Editorial - Time to look more closely at control arms

A collision between a fuel truck and a train at the railway crossing on Highway 9 occurred at 11:37 a.m. on July 25.

Yorkton Fire Protective Services and Yorkton RCMP both attended the scene.

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The truck’s trailers were located on both sides of the train.

According to Yorkton Fire Chief Trevor Morrissey, 20,000 litres of fuel leaked, both onto the ground and the train itself, but crews were able to contain the spill and protected nearby water sources from contamination.

There were no injuries.

That there were no injuries is the good news side of this story.

Frankly it could have been a massively different story had the 20,000 litres of leaked fuel not been diesel.

Diesel fuel does not ignite as easily as gasoline, and so is not as explosive generally.

Had the tanker in this case been hauling gasoline the likelihood of ignition and explosion would have been significantly higher.

Had a fire or explosion occurred the engineers in the train and the driver of the truck would not have escaped injury, with a high chance they all may have perished.

And, of course semi-trucks haul all sorts of products that could have been more dangerous and deadly had they been in the accident, and not a truck hauling the more stable diesel.

That should raise concerns in the community regarding the rail crossing on Highway 9.

There have been incidents at the site before, and sadly incidents may occur again.

As the city grows in its role as the hub of a large trading area traffic increases.

With canola crushing plants and nearby potash mines we also recognize train traffic appears to be growing too.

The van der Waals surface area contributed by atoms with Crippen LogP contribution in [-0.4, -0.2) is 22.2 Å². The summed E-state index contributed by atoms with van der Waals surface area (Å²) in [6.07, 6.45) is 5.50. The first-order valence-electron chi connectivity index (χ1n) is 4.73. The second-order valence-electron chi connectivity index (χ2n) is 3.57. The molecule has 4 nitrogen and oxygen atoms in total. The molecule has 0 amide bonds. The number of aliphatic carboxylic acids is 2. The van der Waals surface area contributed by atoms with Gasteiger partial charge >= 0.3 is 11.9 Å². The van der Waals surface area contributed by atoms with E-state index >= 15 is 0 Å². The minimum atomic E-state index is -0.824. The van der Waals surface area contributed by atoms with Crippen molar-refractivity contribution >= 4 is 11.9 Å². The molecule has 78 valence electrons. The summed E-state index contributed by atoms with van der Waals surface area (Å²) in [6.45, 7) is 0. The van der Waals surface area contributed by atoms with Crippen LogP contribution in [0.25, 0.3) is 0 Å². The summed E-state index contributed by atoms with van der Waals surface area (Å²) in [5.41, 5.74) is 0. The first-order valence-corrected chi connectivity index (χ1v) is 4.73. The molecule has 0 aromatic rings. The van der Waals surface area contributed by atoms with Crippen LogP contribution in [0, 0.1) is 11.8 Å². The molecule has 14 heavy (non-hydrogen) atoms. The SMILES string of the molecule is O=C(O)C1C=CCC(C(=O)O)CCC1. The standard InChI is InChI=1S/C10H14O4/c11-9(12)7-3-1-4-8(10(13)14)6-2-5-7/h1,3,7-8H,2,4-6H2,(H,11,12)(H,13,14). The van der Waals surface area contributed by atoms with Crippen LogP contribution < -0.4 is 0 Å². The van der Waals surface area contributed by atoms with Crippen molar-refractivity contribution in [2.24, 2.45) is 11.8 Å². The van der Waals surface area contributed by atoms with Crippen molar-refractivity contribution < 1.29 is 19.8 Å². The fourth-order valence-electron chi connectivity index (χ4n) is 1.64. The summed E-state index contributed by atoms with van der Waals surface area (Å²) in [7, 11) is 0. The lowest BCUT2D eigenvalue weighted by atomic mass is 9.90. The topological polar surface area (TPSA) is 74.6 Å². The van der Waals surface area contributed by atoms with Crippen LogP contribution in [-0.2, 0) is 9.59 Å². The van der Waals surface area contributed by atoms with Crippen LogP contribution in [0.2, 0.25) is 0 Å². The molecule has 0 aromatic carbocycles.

You would be hard pressed to find a local driver that cannot relate how they have become frustrated at least on occasion sitting at  a railway crossing waiting for a train to pass through the city.

It is the recognition that as a driver we might become frustrated at such times that have some drivers ignoring the flashing lights and the train’s whistle driving over the tracks to beat the train and avoid sitting at the crossing.

It is illegal, but it happens.

It happens far too often, and at times the driver guesses wrong and accidents occur.

One sure way to stop people taking the risk, to prevent the next semi hauling something far more dangerous than diesel fuel being in an accident at the intersection in question, is to install control arms.

Yes, there is a cost to such an installation but it is a case of public safety as well.

At the very least the City of Yorkton, Department of Highways and the rail company should be looking into the potential of adding another layer of safety at the crossing.

© Copyright Yorkton This Week

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